How could I get them to understand, I wondered? The fresh-faced group of students staring back at me with that "deer in headlights" stare was actually frustrating me today. I was teaching an contemporary literature course on Fashion and Fiction and we'd already read several stories featuring mothers who were struggling with taking care of themselves or taking care of their children. The first time we discussed the topic, these naive 19-year olds accused the character of being a "bad mother" because she left her daughter while she went out on a date. How can I get them to understand, I wondered, when they haven't even experienced the world yet? These young college students believed that they were living in world much different from their own mothers'–now, they tried to convince me, women can do it all. They can be wives and mothers and have a successful career. As a matter of fact, they proudly told me, if I were that character, I wouldn't put anything in front of my kids!
As a working mother—teaching college with an infant while my husband was deployed overseas—their audacity touched a nerve in me. I was struggling with staying on top of my game at work and keeping it together at home, all the while getting more and more stressed out. I hesitated to ask for help, and when I did, I felt like I wasn’t good enough to handle everything on my own. I had to get my students to understand.
We began a new unit featuring women characters from the Industrial Revolution. Now they'll get, I thought. We read about women leaving their homes in large numbers to enter the workforce as teachers, writers and many as sweatshop workers. They rejected definitions of women as the Domestic Angel of the Home and struggled to find their place in the workplace. We read how other women–poor women and women of color–dreamed of the day they could have the privilege of staying home instead of being forced to work as domestic. We saw women liberating themselves and walking away from their families to chase their dream while others gave up their dreams to take care of their families. And we saw women who tried to both but who struggled with intense feelings of resentment, guilt or depression, all the while trying to love their husbands and children.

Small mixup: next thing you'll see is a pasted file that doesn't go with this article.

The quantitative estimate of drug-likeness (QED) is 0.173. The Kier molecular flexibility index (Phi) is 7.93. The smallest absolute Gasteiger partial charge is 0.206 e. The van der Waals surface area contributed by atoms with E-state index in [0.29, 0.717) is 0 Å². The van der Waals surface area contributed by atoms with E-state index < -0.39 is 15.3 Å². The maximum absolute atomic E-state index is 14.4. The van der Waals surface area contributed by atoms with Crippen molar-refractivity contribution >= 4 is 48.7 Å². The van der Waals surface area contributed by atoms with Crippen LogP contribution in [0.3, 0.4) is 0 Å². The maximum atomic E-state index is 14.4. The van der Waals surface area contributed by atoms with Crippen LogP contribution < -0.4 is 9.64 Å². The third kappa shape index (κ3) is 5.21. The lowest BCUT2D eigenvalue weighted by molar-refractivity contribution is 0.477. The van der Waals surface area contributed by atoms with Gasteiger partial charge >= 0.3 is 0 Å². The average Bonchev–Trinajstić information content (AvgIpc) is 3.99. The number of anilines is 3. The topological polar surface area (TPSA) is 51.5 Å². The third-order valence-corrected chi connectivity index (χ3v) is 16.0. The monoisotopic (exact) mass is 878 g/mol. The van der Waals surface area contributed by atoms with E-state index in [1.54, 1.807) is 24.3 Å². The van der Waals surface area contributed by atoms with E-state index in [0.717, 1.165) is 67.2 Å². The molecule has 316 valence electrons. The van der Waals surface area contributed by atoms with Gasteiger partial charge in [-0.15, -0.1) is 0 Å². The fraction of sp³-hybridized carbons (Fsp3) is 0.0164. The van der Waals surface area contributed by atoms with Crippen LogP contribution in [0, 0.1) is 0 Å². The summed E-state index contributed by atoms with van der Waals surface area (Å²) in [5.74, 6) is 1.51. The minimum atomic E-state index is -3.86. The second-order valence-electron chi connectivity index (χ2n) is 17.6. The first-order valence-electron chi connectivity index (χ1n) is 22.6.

And yet, many of the students didn't understand. These women just need more balance, they said.
Perhaps these college students who had yet to make their mark on the world had already been programmed into believing what women from the Industrial Revolution onward have been programmed to believe: It's either the family or your personal dreams. You can't have both.
Men been programmed to believe that men should put off relationships for the pursuit of their careers. And women have been programmed to believe that they should put off self-care in exchange for a career AND family. The mindset is you can't do both.
But the reality is we all were designed by God to do both. A quick look at what has become known as the Proverbs 31 woman will show you that. She was both a successful businesswoman AND a devoted wife and mother–AND she was happy and healthy.